“We are living in a post-Weinstein world. We were seeing other men being appropriately fired or called out, and we felt this is the time to do something and not let Trump off the hook,” says Greenwald. “Just because he was president doesn’t give him a pass.”

Moreover, Greenwald saw a ready supply of source material for a shortform expose in the shape of pre-existing video interviews with accusers and numerous reports about Trump’s alleged sexual misconduct.

“As we spent several days just looking at all of the interviews, it became clear that there was a powerful piece to do with existing footage,” says Greenwald. “[We] made a creative decision to not editorialize. … We didn’t add any Fox News [style] graphics or any smash cuts or any loud music, just ‘here it is.’ Very, very low-key and factual.”

Brave New Films decided to take further action by organizing a private dinner for a handful of Trump accusers the night before the media blitz.

“We knew that was a really important thing to do,” says Brave New Films producer Shira Levine, who assembled Holvey, Crooks and Leeds for the press conference, “because they’d never met each other before. So, to ask them to come together in sisterhood, it had to be real. They had to know each other, and we had a really beautiful dinner the night before the floodgates opened.”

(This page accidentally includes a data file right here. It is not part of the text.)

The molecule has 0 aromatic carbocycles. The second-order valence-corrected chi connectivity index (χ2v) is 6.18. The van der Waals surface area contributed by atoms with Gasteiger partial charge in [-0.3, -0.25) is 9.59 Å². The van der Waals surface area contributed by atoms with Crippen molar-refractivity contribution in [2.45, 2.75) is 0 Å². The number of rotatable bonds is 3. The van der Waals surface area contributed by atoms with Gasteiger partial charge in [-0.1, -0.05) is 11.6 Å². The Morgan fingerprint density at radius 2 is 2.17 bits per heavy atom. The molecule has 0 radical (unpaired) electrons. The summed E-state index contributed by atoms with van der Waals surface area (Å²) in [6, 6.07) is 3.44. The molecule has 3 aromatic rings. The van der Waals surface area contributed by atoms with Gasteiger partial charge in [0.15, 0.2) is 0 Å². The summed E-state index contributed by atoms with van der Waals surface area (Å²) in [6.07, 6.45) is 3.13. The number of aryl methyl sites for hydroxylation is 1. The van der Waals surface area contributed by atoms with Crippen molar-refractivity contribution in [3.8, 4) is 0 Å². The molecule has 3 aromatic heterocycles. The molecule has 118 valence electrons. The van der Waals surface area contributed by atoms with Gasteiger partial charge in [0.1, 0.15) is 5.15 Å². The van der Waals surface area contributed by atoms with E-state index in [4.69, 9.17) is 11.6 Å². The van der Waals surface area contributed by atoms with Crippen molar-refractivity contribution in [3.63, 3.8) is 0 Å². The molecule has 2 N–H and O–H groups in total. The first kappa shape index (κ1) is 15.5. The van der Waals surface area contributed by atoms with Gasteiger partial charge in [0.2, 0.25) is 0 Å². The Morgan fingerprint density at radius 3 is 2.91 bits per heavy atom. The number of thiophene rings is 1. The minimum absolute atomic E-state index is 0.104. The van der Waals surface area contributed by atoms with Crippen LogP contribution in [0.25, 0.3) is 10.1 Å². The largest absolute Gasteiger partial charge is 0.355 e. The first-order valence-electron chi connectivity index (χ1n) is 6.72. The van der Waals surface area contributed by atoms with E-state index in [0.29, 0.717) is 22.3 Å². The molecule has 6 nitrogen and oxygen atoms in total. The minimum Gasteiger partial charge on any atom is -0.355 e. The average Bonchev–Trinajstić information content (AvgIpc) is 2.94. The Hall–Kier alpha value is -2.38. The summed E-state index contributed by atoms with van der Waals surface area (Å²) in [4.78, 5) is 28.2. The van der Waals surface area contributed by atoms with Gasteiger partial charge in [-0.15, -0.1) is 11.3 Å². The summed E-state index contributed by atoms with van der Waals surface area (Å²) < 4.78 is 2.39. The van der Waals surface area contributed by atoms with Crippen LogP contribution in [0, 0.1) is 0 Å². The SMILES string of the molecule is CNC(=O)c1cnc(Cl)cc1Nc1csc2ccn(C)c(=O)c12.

Greenwald characterized the dinner as an opportunity for the assembled women, among them Holvey and Crooks, to open up to each other, exchange stories, express their fears and apprehensions of coming forward again, and for this sisterhood of survivors to become “stronger and stronger.”

Levine hopes that this united front of women will have a lasting impact beyond “16 Women’s” viral moment in the sun and offer another opportunity for America to truly listen to their stories.

“The country didn’t listen, and it disappointed them. It was a slap in the face,” says Levine. “But to come together all at once — which is what ‘16 Women and Donald Trump’ really emphasized — hits you really hard in the gut. … You can’t ignore it.”

“It’s not just something you watch on your phone in passing and dismiss it, and next watch a cat video,” adds Fusco. “It’s something that will hopefully empower you to think a little bit deeper and that maybe there’s something you can do.”

Or as Greenwald concludes: “There’s a real value in being able to do shorter pieces that don’t take nine months to make and that you can watch on your phone.”


Watch “16 Women and Donald Trump” at